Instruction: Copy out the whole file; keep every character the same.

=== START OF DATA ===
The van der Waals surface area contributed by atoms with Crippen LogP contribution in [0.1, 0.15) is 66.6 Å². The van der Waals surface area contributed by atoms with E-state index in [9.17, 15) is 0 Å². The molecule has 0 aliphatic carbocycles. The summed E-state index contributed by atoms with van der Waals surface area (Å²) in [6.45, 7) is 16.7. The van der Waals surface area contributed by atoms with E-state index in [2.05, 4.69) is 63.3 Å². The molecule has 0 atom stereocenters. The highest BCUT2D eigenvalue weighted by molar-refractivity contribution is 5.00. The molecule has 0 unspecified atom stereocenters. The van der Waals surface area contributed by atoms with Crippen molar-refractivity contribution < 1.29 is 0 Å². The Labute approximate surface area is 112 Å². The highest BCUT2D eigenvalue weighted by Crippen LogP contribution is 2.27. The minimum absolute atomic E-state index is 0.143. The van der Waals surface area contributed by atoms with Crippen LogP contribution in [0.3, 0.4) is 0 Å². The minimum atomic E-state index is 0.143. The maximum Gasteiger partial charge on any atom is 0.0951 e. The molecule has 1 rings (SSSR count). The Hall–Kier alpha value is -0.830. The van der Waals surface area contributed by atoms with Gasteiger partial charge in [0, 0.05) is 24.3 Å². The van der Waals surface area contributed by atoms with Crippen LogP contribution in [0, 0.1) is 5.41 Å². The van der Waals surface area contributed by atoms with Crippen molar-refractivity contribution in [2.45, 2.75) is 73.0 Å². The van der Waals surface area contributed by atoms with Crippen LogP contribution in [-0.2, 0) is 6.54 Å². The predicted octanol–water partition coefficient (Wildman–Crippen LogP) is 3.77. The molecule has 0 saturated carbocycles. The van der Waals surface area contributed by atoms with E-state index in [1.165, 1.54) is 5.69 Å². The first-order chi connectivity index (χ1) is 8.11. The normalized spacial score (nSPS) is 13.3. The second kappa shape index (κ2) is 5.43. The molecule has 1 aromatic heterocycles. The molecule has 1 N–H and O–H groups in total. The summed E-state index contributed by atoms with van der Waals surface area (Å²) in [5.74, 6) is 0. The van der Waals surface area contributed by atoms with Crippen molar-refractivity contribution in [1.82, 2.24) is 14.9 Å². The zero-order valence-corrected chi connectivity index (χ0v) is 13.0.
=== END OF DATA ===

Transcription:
The van der Waals surface area contributed by atoms with Crippen LogP contribution in [0.1, 0.15) is 66.6 Å². The van der Waals surface area contributed by atoms with E-state index in [9.17, 15) is 0 Å². The molecule has 0 aliphatic carbocycles. The summed E-state index contributed by atoms with van der Waals surface area (Å²) in [6.45, 7) is 16.7. The van der Waals surface area contributed by atoms with E-state index in [2.05, 4.69) is 63.3 Å². The molecule has 0 atom stereocenters. The highest BCUT2D eigenvalue weighted by molar-refractivity contribution is 5.00. The molecule has 0 unspecified atom stereocenters. The van der Waals surface area contributed by atoms with Crippen molar-refractivity contribution < 1.29 is 0 Å². The Labute approximate surface area is 112 Å². The highest BCUT2D eigenvalue weighted by Crippen LogP contribution is 2.27. The minimum absolute atomic E-state index is 0.143. The van der Waals surface area contributed by atoms with Crippen LogP contribution in [0.3, 0.4) is 0 Å². The minimum atomic E-state index is 0.143. The maximum Gasteiger partial charge on any atom is 0.0951 e. The molecule has 1 rings (SSSR count). The Hall–Kier alpha value is -0.830. The van der Waals surface area contributed by atoms with Gasteiger partial charge in [0, 0.05) is 24.3 Å². The van der Waals surface area contributed by atoms with Crippen LogP contribution in [0, 0.1) is 5.41 Å². The van der Waals surface area contributed by atoms with Crippen molar-refractivity contribution in [2.45, 2.75) is 73.0 Å². The van der Waals surface area contributed by atoms with Crippen LogP contribution in [-0.2, 0) is 6.54 Å². The predicted octanol–water partition coefficient (Wildman–Crippen LogP) is 3.77. The molecule has 0 saturated carbocycles. The van der Waals surface area contributed by atoms with E-state index in [1.165, 1.54) is 5.69 Å². The first-order chi connectivity index (χ1) is 8.11. The normalized spacial score (nSPS) is 13.3. The second kappa shape index (κ2) is 5.43. The molecule has 1 aromatic heterocycles. The molecule has 1 N–H and O–H groups in total. The summed E-state index contributed by atoms with van der Waals surface area (Å²) in [5.74, 6) is 0. The van der Waals surface area contributed by atoms with Crippen molar-refractivity contribution in [1.82, 2.24) is 14.9 Å². The zero-order valence-corrected chi connectivity index (χ0v) is 13.0.